Christopher S. Celenza has interests in the history of reading and writing, manuscripts, early modern print culture, the impact of technology on literacy, and the ways in which enshrinement in print has helped create canons of philosophy and literature. He has taught seminars on applied paleography and the intellectual history of reading practices. His most recent book is Machiavelli: A Portrait (Cambridge, Mass.: Harvard University Press, 2015). From 2010-14 Celenza served as Director of the American Academy in Rome. He is currently chairman of the Classics Department and Charles Homer Haskins Professor in the Department of German and Romance Languages and Literatures and the Department of Classics.

William Egginton’s contribution to the field of media literacy has been focused on the importance for cultural and intellectual history of the rise of the great theatrical institutions in early modern Europe. His widely cited theory of theatricality posits the stage as a fundamental medium for the transmission of ideas, which contributed to structuring a way of conceiving of and inhabiting space peculiar to modernity. The theatricality theory paved the way for his more recent work on media practices from printed fiction to cinema to reality TV, spanning historical periods from the early modern period to the present time.

Eduardo González focuses on the literature and cultural politics in Latin America, the Caribbean, and the United States; the cinema of Spain and Latin America, film history and television culture in relation to literature. He is particularly interested in placing the work of film directors in their respective socio-historical, national, and global spheres. These include Pedro Almodóvar and Icíar Bollaín (Spain); Guillermo Del Toro, Alejandro González Iñárritu ,and Alfonso Cuarón (Mexico-USA); Lucrecia Martel (Argentina); and Fernando Pérez (Cuba). He is also interested in the music of Carlos Varela (Cuba) and its labyrinth symbiosis with the macrocosm of La Habana.

Earle Havens holds a dual PhD in history and Renaissance from Yale University, where he focused on the history of the book and the material culture of texts and allied media, from the late Middle Ages to the Renaissance. His current book projects focus on 16th-century illicit printing, book smuggling, and scribal publication in the post-Tridentine Catholic underground; the history of literary forgery (with Walter Stephens); and the Renaissance album amicorum tradition. He is also the principal investigator of an international digital humanities grant project in collaboration with Lisa Jardine (University College London) and Anthony Grafton (Princeton). The four-year Mellon-funded project “Archaeology of Reading in Early Modern Europe” will digitize, fully transcribe, and tag in machine-readable form the dense marginal manuscript annotations left in printed books by learned readers. Transcriptions and digital images will be adapted to a web-based viewer to facilitate user interface with these complex, composite textual sources, allowing for the examination of strategies and traditions of reading in the century following the Printing Revolution. For more information, see:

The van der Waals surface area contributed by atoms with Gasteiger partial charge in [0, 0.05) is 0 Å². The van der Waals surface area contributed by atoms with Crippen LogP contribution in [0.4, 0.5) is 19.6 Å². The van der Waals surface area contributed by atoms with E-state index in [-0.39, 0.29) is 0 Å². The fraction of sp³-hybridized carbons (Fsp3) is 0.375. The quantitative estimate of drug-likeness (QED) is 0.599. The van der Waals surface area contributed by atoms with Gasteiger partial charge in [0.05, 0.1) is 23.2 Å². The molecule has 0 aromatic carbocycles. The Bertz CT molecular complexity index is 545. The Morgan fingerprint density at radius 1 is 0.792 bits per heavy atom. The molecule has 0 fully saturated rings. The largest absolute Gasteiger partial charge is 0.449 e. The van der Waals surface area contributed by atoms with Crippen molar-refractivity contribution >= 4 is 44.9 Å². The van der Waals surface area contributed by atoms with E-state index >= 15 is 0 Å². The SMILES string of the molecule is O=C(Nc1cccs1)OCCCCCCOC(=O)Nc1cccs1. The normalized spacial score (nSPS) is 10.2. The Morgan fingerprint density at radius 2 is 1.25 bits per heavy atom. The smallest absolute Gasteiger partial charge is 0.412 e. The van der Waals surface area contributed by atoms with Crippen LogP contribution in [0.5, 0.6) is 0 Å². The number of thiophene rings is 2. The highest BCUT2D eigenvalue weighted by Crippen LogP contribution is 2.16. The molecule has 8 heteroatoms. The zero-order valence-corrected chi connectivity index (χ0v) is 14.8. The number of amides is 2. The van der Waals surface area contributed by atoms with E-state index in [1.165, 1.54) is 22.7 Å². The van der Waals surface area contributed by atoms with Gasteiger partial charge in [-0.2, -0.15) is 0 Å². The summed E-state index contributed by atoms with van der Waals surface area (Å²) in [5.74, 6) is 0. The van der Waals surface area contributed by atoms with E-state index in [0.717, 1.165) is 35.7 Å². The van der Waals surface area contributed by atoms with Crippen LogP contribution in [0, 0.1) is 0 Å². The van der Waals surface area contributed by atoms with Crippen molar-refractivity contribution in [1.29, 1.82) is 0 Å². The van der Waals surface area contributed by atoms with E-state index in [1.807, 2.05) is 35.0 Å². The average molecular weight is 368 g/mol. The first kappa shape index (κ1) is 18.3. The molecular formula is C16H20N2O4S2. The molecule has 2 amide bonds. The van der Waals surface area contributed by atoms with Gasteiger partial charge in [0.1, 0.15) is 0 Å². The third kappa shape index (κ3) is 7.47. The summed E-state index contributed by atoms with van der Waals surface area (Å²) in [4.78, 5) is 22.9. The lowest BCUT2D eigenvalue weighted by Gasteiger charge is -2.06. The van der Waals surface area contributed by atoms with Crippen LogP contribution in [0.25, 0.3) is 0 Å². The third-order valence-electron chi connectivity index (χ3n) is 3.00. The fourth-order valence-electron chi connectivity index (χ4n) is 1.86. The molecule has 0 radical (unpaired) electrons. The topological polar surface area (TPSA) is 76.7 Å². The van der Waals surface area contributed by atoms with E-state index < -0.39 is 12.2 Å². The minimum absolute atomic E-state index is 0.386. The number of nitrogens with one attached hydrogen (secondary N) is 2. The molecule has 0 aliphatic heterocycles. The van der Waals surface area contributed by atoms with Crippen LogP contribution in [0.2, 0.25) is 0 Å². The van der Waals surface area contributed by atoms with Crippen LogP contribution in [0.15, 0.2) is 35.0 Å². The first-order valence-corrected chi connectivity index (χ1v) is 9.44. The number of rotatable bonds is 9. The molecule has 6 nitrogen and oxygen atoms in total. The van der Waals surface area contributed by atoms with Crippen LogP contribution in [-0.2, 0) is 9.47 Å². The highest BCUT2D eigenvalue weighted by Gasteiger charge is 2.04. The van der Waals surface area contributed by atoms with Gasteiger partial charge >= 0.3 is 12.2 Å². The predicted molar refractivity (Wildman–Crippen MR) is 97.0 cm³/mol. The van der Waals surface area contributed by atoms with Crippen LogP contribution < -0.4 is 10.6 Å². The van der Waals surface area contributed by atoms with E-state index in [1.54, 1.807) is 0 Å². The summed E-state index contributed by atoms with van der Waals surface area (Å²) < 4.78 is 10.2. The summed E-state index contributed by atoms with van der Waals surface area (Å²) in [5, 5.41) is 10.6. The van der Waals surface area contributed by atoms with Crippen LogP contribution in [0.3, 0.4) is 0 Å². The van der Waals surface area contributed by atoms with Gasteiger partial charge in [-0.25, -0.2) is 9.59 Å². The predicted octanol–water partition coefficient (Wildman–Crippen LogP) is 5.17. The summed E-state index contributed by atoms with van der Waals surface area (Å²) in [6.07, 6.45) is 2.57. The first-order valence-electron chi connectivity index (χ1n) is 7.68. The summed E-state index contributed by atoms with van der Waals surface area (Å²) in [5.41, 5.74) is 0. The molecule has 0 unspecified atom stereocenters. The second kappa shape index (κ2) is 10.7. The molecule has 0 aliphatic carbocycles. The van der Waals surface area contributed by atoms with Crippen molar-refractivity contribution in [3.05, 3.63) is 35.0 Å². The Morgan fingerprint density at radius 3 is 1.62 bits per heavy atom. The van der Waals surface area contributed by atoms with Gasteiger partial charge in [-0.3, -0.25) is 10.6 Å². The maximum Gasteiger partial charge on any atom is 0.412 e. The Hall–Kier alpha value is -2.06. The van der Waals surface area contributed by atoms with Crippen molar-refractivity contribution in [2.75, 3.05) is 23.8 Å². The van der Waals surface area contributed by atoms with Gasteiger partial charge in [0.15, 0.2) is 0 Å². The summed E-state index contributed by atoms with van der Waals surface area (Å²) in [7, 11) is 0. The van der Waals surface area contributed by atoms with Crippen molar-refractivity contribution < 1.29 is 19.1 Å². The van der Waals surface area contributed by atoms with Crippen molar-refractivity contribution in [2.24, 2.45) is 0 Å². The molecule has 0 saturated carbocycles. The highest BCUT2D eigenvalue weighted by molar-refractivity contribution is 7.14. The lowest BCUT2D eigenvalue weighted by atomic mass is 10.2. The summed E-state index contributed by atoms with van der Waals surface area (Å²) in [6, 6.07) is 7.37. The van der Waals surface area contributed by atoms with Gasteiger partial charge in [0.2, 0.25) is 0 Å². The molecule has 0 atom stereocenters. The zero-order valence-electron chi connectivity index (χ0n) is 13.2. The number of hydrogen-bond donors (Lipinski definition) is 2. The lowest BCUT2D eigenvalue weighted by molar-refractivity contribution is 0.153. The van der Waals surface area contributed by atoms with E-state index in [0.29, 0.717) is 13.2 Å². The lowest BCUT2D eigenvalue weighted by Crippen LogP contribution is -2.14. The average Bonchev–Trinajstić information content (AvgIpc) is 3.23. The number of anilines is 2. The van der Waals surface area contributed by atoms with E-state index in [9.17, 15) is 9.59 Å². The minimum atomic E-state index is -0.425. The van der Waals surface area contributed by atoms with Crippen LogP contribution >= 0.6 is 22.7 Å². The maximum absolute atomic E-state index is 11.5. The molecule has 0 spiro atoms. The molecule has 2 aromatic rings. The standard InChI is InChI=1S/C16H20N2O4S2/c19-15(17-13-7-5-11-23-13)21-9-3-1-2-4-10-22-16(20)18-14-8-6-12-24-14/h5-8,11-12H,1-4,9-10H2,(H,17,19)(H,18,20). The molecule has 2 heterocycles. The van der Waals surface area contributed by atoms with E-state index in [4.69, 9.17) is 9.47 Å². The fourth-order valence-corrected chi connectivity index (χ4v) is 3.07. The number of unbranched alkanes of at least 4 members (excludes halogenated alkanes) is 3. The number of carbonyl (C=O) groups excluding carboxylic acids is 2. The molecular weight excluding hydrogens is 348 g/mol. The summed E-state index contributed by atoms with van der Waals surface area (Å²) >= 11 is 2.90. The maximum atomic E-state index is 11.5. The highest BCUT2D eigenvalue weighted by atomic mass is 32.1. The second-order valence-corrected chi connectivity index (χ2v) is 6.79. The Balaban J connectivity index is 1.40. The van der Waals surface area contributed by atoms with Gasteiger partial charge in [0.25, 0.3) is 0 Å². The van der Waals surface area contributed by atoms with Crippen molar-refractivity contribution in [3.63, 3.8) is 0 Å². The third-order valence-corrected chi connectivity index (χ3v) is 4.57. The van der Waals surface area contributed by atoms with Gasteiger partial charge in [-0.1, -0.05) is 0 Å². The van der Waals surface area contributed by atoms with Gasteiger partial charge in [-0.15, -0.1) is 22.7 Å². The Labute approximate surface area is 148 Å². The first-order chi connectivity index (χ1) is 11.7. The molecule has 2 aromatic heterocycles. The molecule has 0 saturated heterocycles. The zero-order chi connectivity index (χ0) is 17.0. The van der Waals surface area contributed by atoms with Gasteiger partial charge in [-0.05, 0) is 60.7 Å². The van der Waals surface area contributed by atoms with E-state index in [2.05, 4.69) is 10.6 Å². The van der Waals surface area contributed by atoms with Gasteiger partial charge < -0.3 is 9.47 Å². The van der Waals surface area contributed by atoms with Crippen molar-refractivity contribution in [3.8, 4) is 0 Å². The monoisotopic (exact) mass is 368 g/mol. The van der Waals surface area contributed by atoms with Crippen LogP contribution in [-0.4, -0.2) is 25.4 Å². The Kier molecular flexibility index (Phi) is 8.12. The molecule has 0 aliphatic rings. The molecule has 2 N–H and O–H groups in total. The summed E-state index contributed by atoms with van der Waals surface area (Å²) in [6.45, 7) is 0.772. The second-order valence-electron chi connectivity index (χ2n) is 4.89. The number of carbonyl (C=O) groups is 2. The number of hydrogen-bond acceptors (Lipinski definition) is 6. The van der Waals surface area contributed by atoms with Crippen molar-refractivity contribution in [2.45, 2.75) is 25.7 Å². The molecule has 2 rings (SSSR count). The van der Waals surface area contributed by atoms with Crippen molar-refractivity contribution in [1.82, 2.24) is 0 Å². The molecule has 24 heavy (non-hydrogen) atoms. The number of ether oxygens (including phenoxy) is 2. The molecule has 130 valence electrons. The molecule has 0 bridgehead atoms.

Andrea Krauss’s areas of expertise include German literature and thought of the 18th and 20th centuries with a special emphasis on the intersection of literature, aesthetics/poetics and philosophy, rhetoric and mediality. The organizing principle of her work is the analysis of and reflection on forms of literary representation with respect to a literary epistemology. In this context, she is particularly interested in the medial, material and cultural-technical conditions of writing and their relation to the poetic processes of literary knowledge production. The basic assumption underlying Professor Krauss’s research is that the reflection of media in literature stages aspects of how literature delineates its own function, its aesthetic self-understanding and its communicative capability. Andrea Krauss is a member of the DAAD thematic network “Literature – Knowledge – Media” including the Humboldt University of Berlin, Harvard, Cornell, Princeton, Berkeley, and Johns Hopkins.

Jacques Neefs, James M. Beall Professor of literature, is a specialist in digital literacy working on several digital data and research sites, mostly on French writer such as Stendhal, Flaubert, Proust, Perec, Queneau. He has also worked with the Bibliothèque nationale de France on the impact of a new digital literacy. He is currently preparing a book on “Prose as a Modern Art, from Flaubert to Proust,” including a close study of drafts and different versions of the texts. He is editing La Tentation de saint Antoine and Bouvard et Pécuchet, for a new edition of Flaubert’s Œuvres complètes, Gallimard, Bibliothèque de la Pléiade, with a study of Flaubert’s writing practices and manuscripts. He is also editing a collection of articles on genetic criticism and new interpretative practices of the process of literary creation.